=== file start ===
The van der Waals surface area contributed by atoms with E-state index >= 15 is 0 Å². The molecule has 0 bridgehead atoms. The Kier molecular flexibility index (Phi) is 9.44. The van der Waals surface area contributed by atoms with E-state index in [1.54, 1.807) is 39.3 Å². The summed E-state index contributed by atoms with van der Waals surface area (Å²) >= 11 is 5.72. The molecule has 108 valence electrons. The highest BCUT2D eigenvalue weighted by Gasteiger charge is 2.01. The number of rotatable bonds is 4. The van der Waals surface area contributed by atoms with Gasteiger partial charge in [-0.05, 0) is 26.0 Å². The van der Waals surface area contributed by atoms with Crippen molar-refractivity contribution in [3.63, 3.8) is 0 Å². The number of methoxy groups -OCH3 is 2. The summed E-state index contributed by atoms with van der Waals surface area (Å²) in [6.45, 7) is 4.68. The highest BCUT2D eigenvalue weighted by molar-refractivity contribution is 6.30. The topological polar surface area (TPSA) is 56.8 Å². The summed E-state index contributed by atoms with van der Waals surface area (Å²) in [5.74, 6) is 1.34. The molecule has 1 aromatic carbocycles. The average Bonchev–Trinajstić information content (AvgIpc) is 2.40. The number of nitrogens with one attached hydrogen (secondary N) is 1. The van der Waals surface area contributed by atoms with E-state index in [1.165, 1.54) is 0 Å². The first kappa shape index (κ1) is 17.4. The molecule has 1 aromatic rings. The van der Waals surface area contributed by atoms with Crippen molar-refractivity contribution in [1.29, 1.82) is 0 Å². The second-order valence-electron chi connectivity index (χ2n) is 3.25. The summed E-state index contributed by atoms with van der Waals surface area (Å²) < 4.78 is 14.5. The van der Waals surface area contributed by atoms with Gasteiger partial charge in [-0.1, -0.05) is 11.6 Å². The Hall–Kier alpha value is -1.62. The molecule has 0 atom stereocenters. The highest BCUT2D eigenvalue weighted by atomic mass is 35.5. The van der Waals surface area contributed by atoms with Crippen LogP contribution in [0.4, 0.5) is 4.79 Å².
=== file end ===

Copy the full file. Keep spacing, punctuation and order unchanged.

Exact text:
The van der Waals surface area contributed by atoms with E-state index >= 15 is 0 Å². The molecule has 0 bridgehead atoms. The Kier molecular flexibility index (Phi) is 9.44. The van der Waals surface area contributed by atoms with E-state index in [1.54, 1.807) is 39.3 Å². The summed E-state index contributed by atoms with van der Waals surface area (Å²) >= 11 is 5.72. The molecule has 108 valence electrons. The highest BCUT2D eigenvalue weighted by Gasteiger charge is 2.01. The number of rotatable bonds is 4. The van der Waals surface area contributed by atoms with Gasteiger partial charge in [-0.05, 0) is 26.0 Å². The van der Waals surface area contributed by atoms with Crippen molar-refractivity contribution in [3.63, 3.8) is 0 Å². The number of methoxy groups -OCH3 is 2. The summed E-state index contributed by atoms with van der Waals surface area (Å²) in [6.45, 7) is 4.68. The highest BCUT2D eigenvalue weighted by molar-refractivity contribution is 6.30. The topological polar surface area (TPSA) is 56.8 Å². The summed E-state index contributed by atoms with van der Waals surface area (Å²) in [5.74, 6) is 1.34. The molecule has 1 aromatic carbocycles. The average Bonchev–Trinajstić information content (AvgIpc) is 2.40. The number of nitrogens with one attached hydrogen (secondary N) is 1. The van der Waals surface area contributed by atoms with E-state index in [1.165, 1.54) is 0 Å². The first kappa shape index (κ1) is 17.4. The molecule has 1 aromatic rings. The van der Waals surface area contributed by atoms with Crippen molar-refractivity contribution in [1.29, 1.82) is 0 Å². The second-order valence-electron chi connectivity index (χ2n) is 3.25. The summed E-state index contributed by atoms with van der Waals surface area (Å²) < 4.78 is 14.5. The van der Waals surface area contributed by atoms with Gasteiger partial charge in [-0.1, -0.05) is 11.6 Å². The Hall–Kier alpha value is -1.62. The molecule has 0 atom stereocenters. The highest BCUT2D eigenvalue weighted by atomic mass is 35.5. The van der Waals surface area contributed by atoms with Crippen LogP contribution in [0.4, 0.5) is 4.79 Å².